Radical Improvement

I’ve recently finished a book called Talent is Overrated by Geoff Colvin. He writes about the body of research into what makes people outstanding performers.

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I found that the content gave me a lot to think about, both about parenting and my own performance. Colvin discusses the fact that the earlier we start, the better, since it takes approximately ten years of deliberate practice to master something. He uses the example of Tiger Woods’ father coaching him golf from 18 months old.

Colvin mentions that not all masters were self-driven to start with. Their parents nagged and hassled them to practice. As a parent I’m not keen on pushing so hard that they start to hate me and the activity. I’d prefer to allow my children a balanced childhood with exposure to many activities. I’ll be there to facilitate and support but it’s up to them how much they want to push themselves.

In terms of my own performance I’ve been thinking about the other book I just finished: Rising Strong by Brené Brown. It’s about the process of picking yourself up after a fall. The moment I admitted that I could not make my business profitable, I experienced a lot of emotions. I felt sadness and disappointment but mostly I felt like a failure. It has taken me more than a year to process what happened. I’m glad to say that I’m on the other side of that fall, but at times it made me fearful of my next move.

I feel that I really had no option but to change career paths on getting sick because the stress of the business was the underlying cause of the illness. So that was a no-brainer. But to launch a new career and find a new trade takes a lot of work and energy, and fatigue has been my biggest symptom. In reading Colvin’s book, I was concerned that it’s too late and that I’m too old  and laden with obligations to become world class at anything. But I’ve chosen to follow my passion and do the writing because it’s what I enjoy. Writing adds to my life and I want to live a rich life. Being world class is optional.

Thankfully my latest test results show great progress, so much so that my doctor used the words ‘radical improvement’. He seems quite confused by the change in my condition but I know that I have given it my all. I left the stressful workplace, I get a lot of rest, I take homeopathic medication to assist my recovery and most importantly, I’ve dealt with the emotional issues underlying everything. I’ve done so much work on me, my past, my emotions and my body. I don’t believe that it’s enough to just take the drugs and leave the root cause unchanged. I believe in taking ownership of my health and my body and doing whatever I can to get well.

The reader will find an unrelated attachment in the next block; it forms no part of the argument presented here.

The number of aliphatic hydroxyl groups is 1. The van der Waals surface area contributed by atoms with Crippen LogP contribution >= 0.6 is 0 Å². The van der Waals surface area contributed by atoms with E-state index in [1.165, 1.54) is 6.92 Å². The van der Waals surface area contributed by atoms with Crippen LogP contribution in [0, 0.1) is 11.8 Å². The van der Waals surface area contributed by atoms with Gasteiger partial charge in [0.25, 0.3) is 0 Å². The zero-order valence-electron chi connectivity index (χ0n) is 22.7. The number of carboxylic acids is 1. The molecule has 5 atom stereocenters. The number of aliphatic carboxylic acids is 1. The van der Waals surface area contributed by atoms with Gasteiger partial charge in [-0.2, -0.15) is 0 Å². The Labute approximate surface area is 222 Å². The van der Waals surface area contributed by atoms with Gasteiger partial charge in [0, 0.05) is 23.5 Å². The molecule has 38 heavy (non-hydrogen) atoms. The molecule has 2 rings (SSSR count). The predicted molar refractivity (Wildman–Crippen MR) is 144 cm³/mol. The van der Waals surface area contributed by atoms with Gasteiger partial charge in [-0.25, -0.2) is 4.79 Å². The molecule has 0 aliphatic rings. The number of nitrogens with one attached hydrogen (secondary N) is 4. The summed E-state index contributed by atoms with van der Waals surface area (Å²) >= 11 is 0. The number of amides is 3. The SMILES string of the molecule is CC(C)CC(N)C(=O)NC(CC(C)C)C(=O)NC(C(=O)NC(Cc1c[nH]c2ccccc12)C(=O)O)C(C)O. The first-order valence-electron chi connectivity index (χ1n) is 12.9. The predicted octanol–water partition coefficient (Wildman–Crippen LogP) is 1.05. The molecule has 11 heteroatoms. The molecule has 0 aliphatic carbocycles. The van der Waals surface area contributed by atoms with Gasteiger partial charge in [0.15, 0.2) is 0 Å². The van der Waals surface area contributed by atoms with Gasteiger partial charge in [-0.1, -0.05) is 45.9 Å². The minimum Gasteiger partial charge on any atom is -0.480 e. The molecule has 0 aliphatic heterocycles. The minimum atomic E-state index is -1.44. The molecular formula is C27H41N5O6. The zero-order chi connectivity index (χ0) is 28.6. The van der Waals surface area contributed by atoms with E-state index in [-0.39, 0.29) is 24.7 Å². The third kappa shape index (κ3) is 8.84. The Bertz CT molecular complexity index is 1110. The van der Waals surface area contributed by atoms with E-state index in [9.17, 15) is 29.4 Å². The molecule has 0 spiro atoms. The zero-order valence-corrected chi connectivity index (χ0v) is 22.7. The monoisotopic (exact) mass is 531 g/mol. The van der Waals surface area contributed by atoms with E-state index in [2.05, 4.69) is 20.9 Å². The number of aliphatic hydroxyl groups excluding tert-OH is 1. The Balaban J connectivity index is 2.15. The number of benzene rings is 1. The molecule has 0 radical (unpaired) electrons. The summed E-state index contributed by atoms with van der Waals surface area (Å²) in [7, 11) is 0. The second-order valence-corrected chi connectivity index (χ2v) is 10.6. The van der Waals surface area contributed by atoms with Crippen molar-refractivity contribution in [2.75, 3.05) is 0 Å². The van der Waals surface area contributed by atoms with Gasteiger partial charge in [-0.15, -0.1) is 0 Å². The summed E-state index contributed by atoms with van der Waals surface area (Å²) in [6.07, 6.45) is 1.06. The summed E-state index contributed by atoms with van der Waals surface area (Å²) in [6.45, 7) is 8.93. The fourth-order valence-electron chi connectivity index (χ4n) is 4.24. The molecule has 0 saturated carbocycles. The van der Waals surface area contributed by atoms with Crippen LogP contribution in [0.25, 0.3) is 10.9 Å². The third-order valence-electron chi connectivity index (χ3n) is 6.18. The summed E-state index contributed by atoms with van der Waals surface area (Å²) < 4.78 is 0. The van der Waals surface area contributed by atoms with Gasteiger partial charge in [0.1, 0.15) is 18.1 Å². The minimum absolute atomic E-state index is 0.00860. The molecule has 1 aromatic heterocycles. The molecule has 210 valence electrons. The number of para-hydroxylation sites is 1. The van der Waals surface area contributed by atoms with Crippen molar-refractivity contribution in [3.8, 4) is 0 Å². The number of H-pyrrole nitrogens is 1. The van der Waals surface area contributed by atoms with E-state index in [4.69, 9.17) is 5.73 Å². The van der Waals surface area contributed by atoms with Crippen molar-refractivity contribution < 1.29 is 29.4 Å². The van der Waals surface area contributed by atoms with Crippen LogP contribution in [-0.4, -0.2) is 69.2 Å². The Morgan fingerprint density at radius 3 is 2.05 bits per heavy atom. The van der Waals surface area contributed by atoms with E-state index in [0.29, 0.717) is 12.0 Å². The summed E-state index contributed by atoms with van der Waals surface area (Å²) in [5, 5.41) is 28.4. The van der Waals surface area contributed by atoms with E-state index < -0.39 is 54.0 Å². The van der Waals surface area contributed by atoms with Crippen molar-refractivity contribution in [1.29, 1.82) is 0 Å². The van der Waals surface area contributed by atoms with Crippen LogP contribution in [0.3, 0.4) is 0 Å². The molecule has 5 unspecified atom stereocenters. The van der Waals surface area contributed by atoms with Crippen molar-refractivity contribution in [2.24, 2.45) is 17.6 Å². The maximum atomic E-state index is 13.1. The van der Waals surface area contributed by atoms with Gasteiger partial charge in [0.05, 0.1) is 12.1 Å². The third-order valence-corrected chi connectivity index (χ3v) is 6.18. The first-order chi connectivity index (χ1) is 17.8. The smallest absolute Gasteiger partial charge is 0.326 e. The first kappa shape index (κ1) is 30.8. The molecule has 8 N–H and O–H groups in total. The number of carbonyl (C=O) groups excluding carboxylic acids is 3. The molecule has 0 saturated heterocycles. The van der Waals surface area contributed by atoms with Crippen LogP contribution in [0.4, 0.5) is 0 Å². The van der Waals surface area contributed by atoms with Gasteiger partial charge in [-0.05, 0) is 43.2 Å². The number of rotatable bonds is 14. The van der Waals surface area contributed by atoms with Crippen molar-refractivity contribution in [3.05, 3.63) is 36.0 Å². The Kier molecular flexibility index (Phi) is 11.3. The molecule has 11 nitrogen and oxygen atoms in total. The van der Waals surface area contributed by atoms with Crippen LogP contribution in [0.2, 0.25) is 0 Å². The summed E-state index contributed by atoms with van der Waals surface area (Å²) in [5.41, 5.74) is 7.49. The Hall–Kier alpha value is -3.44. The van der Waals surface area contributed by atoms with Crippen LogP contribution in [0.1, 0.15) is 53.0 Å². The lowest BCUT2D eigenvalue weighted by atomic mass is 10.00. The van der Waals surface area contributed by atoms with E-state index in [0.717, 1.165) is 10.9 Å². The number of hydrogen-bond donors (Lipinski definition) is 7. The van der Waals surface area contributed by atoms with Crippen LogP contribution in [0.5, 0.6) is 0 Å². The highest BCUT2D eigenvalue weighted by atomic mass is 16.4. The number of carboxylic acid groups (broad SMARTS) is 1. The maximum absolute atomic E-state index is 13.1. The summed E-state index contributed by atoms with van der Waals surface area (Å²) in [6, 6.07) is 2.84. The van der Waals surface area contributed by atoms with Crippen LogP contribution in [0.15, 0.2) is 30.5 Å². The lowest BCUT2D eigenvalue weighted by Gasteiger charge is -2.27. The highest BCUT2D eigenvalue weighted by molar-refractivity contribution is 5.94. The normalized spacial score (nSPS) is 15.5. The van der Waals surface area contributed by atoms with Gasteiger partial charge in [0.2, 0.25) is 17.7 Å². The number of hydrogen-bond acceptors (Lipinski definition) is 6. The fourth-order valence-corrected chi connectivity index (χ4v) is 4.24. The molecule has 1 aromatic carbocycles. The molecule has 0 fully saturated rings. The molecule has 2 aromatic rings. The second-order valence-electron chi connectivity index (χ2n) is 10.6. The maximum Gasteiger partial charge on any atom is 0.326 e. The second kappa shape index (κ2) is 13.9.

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So as I stand now, I’m able to work seven to eight hours a day, I’m loving my life and I can actually say I experience joy on a regular basis. I still have some recovery to go but I think I can launch into my new path head on. I think I got here by applying  myself to my recovery, kind of like a project. I know that some of my strengths are around discipline and focus. I’ve had to relax a bit in order to recover but I have applied the best of those strengths into my recovery process and I’m pleased with the outcome.

And the timing for this radical improvement is about right. My book had a minor set-back and it was one of those learning experiences that I expected. But this hiccup will make the book so much better and I’d be much happier sanctioning something really good than something just OK. I have learnt a tremendous amount about publishing and it has been a really positive experience for me. Don’t get me wrong, it’s hard. But as Geoff Colvin writes, there is nothing that stands in the way of us all becoming masters in our field, but hard work.

So I’m heading into a new phase of my life. I’m becoming a writer and I’m looking for opportunities for public speaking in order to spread the message of my book. And I can’t wait for the next opportunities to start emerging. I greet them with enthusiasm and excitement, so far removed from how I’ve felt for years. I can honestly say that this illness has come as a great blessing in order for me to be on the path towards my destiny.

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Kathy
I am a champion for living your passion. Writing is my passion, my destiny and my calling. I am a mother of two beautiful daughters and a wife and live in Johannesburg, South Africa.

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